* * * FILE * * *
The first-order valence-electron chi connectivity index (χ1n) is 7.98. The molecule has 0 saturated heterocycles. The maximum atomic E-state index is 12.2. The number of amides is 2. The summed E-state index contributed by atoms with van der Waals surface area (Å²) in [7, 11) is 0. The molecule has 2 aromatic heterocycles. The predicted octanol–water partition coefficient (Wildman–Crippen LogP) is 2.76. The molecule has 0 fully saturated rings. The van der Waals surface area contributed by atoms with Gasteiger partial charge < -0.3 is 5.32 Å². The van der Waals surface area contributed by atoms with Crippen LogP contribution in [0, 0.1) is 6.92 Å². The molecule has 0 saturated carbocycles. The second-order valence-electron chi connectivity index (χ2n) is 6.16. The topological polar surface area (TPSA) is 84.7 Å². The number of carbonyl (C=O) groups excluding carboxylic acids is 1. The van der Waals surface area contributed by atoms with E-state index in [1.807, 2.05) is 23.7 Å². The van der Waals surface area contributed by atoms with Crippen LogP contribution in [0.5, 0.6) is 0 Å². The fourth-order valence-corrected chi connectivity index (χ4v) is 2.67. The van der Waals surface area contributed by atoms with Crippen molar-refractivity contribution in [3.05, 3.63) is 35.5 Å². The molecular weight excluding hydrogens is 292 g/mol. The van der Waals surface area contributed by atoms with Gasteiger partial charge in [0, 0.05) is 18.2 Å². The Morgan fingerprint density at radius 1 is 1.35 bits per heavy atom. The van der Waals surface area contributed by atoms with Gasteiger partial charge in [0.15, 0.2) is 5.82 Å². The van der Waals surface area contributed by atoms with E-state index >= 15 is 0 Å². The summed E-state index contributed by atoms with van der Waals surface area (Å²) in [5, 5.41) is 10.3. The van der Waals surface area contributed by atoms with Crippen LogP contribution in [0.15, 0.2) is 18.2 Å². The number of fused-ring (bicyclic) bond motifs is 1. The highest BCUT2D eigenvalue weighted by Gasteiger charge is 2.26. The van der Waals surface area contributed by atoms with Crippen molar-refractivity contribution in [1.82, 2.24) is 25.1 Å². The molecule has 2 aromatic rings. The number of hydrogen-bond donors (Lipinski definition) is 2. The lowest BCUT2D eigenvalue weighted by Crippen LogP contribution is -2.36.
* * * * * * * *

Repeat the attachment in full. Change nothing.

The first-order valence-electron chi connectivity index (χ1n) is 7.98. The molecule has 0 saturated heterocycles. The maximum atomic E-state index is 12.2. The number of amides is 2. The summed E-state index contributed by atoms with van der Waals surface area (Å²) in [7, 11) is 0. The molecule has 2 aromatic heterocycles. The predicted octanol–water partition coefficient (Wildman–Crippen LogP) is 2.76. The molecule has 0 fully saturated rings. The van der Waals surface area contributed by atoms with Gasteiger partial charge < -0.3 is 5.32 Å². The van der Waals surface area contributed by atoms with Crippen LogP contribution in [0, 0.1) is 6.92 Å². The molecule has 0 saturated carbocycles. The second-order valence-electron chi connectivity index (χ2n) is 6.16. The topological polar surface area (TPSA) is 84.7 Å². The number of carbonyl (C=O) groups excluding carboxylic acids is 1. The van der Waals surface area contributed by atoms with E-state index in [1.807, 2.05) is 23.7 Å². The van der Waals surface area contributed by atoms with Crippen LogP contribution in [0.5, 0.6) is 0 Å². The fourth-order valence-corrected chi connectivity index (χ4v) is 2.67. The van der Waals surface area contributed by atoms with Crippen molar-refractivity contribution in [3.05, 3.63) is 35.5 Å². The molecular weight excluding hydrogens is 292 g/mol. The van der Waals surface area contributed by atoms with Gasteiger partial charge in [0, 0.05) is 18.2 Å². The Morgan fingerprint density at radius 1 is 1.35 bits per heavy atom. The van der Waals surface area contributed by atoms with Gasteiger partial charge in [0.15, 0.2) is 5.82 Å². The van der Waals surface area contributed by atoms with E-state index >= 15 is 0 Å². The summed E-state index contributed by atoms with van der Waals surface area (Å²) in [5, 5.41) is 10.3. The van der Waals surface area contributed by atoms with Crippen LogP contribution in [0.15, 0.2) is 18.2 Å². The number of fused-ring (bicyclic) bond motifs is 1. The highest BCUT2D eigenvalue weighted by Gasteiger charge is 2.26. The van der Waals surface area contributed by atoms with Crippen molar-refractivity contribution in [1.82, 2.24) is 25.1 Å². The molecule has 2 aromatic rings. The number of hydrogen-bond donors (Lipinski definition) is 2. The lowest BCUT2D eigenvalue weighted by Crippen LogP contribution is -2.36.